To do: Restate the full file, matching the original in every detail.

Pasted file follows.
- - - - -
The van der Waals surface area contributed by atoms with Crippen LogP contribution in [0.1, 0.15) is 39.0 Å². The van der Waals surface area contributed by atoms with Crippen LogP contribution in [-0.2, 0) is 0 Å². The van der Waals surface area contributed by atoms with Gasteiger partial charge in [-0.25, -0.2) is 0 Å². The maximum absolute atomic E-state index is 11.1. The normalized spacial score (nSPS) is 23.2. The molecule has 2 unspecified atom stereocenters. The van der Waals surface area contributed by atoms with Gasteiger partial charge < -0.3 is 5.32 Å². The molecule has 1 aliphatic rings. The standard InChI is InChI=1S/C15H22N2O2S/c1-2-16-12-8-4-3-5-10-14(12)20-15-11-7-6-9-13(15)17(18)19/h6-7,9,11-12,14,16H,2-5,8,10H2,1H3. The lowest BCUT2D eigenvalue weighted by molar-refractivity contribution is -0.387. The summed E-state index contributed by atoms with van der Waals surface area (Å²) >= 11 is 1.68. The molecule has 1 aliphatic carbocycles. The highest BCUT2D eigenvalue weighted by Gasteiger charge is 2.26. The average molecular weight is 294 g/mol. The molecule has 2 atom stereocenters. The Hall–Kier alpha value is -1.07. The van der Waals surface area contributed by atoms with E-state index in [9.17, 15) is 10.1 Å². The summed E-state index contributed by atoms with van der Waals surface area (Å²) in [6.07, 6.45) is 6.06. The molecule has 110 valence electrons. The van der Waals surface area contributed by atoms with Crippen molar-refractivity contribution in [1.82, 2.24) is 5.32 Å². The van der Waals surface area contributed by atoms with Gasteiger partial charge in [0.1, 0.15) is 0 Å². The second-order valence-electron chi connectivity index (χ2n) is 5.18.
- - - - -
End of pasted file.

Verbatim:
The van der Waals surface area contributed by atoms with Crippen LogP contribution in [0.1, 0.15) is 39.0 Å². The van der Waals surface area contributed by atoms with Crippen LogP contribution in [-0.2, 0) is 0 Å². The van der Waals surface area contributed by atoms with Gasteiger partial charge in [-0.25, -0.2) is 0 Å². The maximum absolute atomic E-state index is 11.1. The normalized spacial score (nSPS) is 23.2. The molecule has 2 unspecified atom stereocenters. The van der Waals surface area contributed by atoms with Gasteiger partial charge < -0.3 is 5.32 Å². The molecule has 1 aliphatic rings. The standard InChI is InChI=1S/C15H22N2O2S/c1-2-16-12-8-4-3-5-10-14(12)20-15-11-7-6-9-13(15)17(18)19/h6-7,9,11-12,14,16H,2-5,8,10H2,1H3. The lowest BCUT2D eigenvalue weighted by molar-refractivity contribution is -0.387. The summed E-state index contributed by atoms with van der Waals surface area (Å²) >= 11 is 1.68. The molecule has 1 aliphatic carbocycles. The highest BCUT2D eigenvalue weighted by Gasteiger charge is 2.26. The average molecular weight is 294 g/mol. The molecule has 2 atom stereocenters. The Hall–Kier alpha value is -1.07. The van der Waals surface area contributed by atoms with E-state index in [9.17, 15) is 10.1 Å². The summed E-state index contributed by atoms with van der Waals surface area (Å²) in [6.07, 6.45) is 6.06. The molecule has 110 valence electrons. The van der Waals surface area contributed by atoms with Crippen molar-refractivity contribution in [1.82, 2.24) is 5.32 Å². The van der Waals surface area contributed by atoms with Gasteiger partial charge in [0.1, 0.15) is 0 Å². The second-order valence-electron chi connectivity index (χ2n) is 5.18.